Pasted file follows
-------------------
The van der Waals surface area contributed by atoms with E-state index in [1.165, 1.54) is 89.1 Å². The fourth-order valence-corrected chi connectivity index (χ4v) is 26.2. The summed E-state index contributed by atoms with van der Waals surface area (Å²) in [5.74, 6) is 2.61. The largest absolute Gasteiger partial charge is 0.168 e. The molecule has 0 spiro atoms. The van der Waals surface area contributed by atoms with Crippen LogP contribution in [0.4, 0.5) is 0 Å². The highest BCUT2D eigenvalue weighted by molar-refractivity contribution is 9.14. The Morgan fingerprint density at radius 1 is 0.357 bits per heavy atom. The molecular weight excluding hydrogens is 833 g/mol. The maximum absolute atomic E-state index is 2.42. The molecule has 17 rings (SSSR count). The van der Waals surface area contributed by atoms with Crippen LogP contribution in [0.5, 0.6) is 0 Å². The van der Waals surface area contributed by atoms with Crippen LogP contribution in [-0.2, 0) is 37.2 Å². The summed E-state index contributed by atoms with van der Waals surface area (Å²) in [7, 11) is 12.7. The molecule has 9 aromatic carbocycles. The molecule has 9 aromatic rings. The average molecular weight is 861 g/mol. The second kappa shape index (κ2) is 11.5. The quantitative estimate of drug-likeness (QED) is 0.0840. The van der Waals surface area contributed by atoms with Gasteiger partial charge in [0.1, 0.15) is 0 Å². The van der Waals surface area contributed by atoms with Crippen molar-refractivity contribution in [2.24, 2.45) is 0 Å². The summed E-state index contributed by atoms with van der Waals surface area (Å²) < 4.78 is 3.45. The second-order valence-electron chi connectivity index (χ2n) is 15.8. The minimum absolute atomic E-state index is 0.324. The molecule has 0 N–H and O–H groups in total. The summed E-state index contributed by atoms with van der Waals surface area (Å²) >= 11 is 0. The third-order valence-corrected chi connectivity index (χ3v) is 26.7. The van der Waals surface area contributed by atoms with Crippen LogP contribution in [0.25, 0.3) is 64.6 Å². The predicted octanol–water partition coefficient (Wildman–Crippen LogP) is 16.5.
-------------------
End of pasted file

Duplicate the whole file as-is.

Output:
The van der Waals surface area contributed by atoms with E-state index in [1.165, 1.54) is 89.1 Å². The fourth-order valence-corrected chi connectivity index (χ4v) is 26.2. The summed E-state index contributed by atoms with van der Waals surface area (Å²) in [5.74, 6) is 2.61. The largest absolute Gasteiger partial charge is 0.168 e. The molecule has 0 spiro atoms. The van der Waals surface area contributed by atoms with Crippen LogP contribution in [0.4, 0.5) is 0 Å². The highest BCUT2D eigenvalue weighted by molar-refractivity contribution is 9.14. The Morgan fingerprint density at radius 1 is 0.357 bits per heavy atom. The molecular weight excluding hydrogens is 833 g/mol. The maximum absolute atomic E-state index is 2.42. The molecule has 17 rings (SSSR count). The van der Waals surface area contributed by atoms with Crippen LogP contribution in [0.5, 0.6) is 0 Å². The van der Waals surface area contributed by atoms with Crippen LogP contribution in [-0.2, 0) is 37.2 Å². The summed E-state index contributed by atoms with van der Waals surface area (Å²) in [7, 11) is 12.7. The molecule has 9 aromatic carbocycles. The molecule has 9 aromatic rings. The average molecular weight is 861 g/mol. The second kappa shape index (κ2) is 11.5. The quantitative estimate of drug-likeness (QED) is 0.0840. The van der Waals surface area contributed by atoms with Gasteiger partial charge in [0.1, 0.15) is 0 Å². The van der Waals surface area contributed by atoms with Crippen molar-refractivity contribution in [2.24, 2.45) is 0 Å². The summed E-state index contributed by atoms with van der Waals surface area (Å²) < 4.78 is 3.45. The second-order valence-electron chi connectivity index (χ2n) is 15.8. The minimum absolute atomic E-state index is 0.324. The molecule has 0 N–H and O–H groups in total. The summed E-state index contributed by atoms with van der Waals surface area (Å²) >= 11 is 0. The third-order valence-corrected chi connectivity index (χ3v) is 26.7. The van der Waals surface area contributed by atoms with Crippen LogP contribution in [0.25, 0.3) is 64.6 Å². The predicted octanol–water partition coefficient (Wildman–Crippen LogP) is 16.5.